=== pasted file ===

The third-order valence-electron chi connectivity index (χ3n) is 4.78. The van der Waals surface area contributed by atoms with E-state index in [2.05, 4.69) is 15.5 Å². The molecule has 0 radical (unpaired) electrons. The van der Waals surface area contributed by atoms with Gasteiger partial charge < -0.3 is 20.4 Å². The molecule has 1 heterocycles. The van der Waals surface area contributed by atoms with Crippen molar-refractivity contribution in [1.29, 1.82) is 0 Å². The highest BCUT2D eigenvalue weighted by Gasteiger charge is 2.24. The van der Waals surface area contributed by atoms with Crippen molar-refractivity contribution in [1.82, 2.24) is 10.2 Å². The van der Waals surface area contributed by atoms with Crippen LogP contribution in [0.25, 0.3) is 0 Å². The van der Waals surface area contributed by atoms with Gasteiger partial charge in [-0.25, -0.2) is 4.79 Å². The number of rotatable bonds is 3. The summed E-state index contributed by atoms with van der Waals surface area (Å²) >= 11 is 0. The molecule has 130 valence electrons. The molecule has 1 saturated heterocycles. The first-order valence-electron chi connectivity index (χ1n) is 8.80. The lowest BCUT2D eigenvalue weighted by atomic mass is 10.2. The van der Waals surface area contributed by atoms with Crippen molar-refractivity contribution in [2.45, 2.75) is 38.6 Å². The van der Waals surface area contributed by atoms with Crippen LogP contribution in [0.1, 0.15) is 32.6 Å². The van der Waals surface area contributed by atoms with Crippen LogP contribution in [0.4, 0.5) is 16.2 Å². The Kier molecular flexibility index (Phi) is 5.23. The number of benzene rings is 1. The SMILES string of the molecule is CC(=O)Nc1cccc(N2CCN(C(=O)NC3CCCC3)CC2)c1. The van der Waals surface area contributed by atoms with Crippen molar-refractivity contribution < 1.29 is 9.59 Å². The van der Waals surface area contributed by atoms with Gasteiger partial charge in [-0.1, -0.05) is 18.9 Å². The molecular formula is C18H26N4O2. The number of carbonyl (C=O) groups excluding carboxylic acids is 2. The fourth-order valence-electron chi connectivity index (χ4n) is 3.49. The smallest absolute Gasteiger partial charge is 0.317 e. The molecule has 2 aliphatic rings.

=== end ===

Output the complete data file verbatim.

The third-order valence-electron chi connectivity index (χ3n) is 4.78. The van der Waals surface area contributed by atoms with E-state index in [2.05, 4.69) is 15.5 Å². The molecule has 0 radical (unpaired) electrons. The van der Waals surface area contributed by atoms with Gasteiger partial charge < -0.3 is 20.4 Å². The molecule has 1 heterocycles. The van der Waals surface area contributed by atoms with Crippen molar-refractivity contribution in [1.29, 1.82) is 0 Å². The highest BCUT2D eigenvalue weighted by Gasteiger charge is 2.24. The van der Waals surface area contributed by atoms with Crippen molar-refractivity contribution in [1.82, 2.24) is 10.2 Å². The van der Waals surface area contributed by atoms with Crippen LogP contribution in [0.25, 0.3) is 0 Å². The van der Waals surface area contributed by atoms with Gasteiger partial charge in [-0.25, -0.2) is 4.79 Å². The number of rotatable bonds is 3. The summed E-state index contributed by atoms with van der Waals surface area (Å²) >= 11 is 0. The molecule has 130 valence electrons. The molecule has 1 saturated heterocycles. The first-order valence-electron chi connectivity index (χ1n) is 8.80. The lowest BCUT2D eigenvalue weighted by atomic mass is 10.2. The van der Waals surface area contributed by atoms with Crippen molar-refractivity contribution in [2.45, 2.75) is 38.6 Å². The van der Waals surface area contributed by atoms with Crippen LogP contribution in [0.1, 0.15) is 32.6 Å². The van der Waals surface area contributed by atoms with Crippen LogP contribution in [0.4, 0.5) is 16.2 Å². The Kier molecular flexibility index (Phi) is 5.23. The number of benzene rings is 1. The SMILES string of the molecule is CC(=O)Nc1cccc(N2CCN(C(=O)NC3CCCC3)CC2)c1. The van der Waals surface area contributed by atoms with Crippen molar-refractivity contribution < 1.29 is 9.59 Å². The van der Waals surface area contributed by atoms with Gasteiger partial charge in [-0.1, -0.05) is 18.9 Å². The molecular formula is C18H26N4O2. The number of carbonyl (C=O) groups excluding carboxylic acids is 2. The fourth-order valence-electron chi connectivity index (χ4n) is 3.49. The smallest absolute Gasteiger partial charge is 0.317 e. The molecule has 2 aliphatic rings.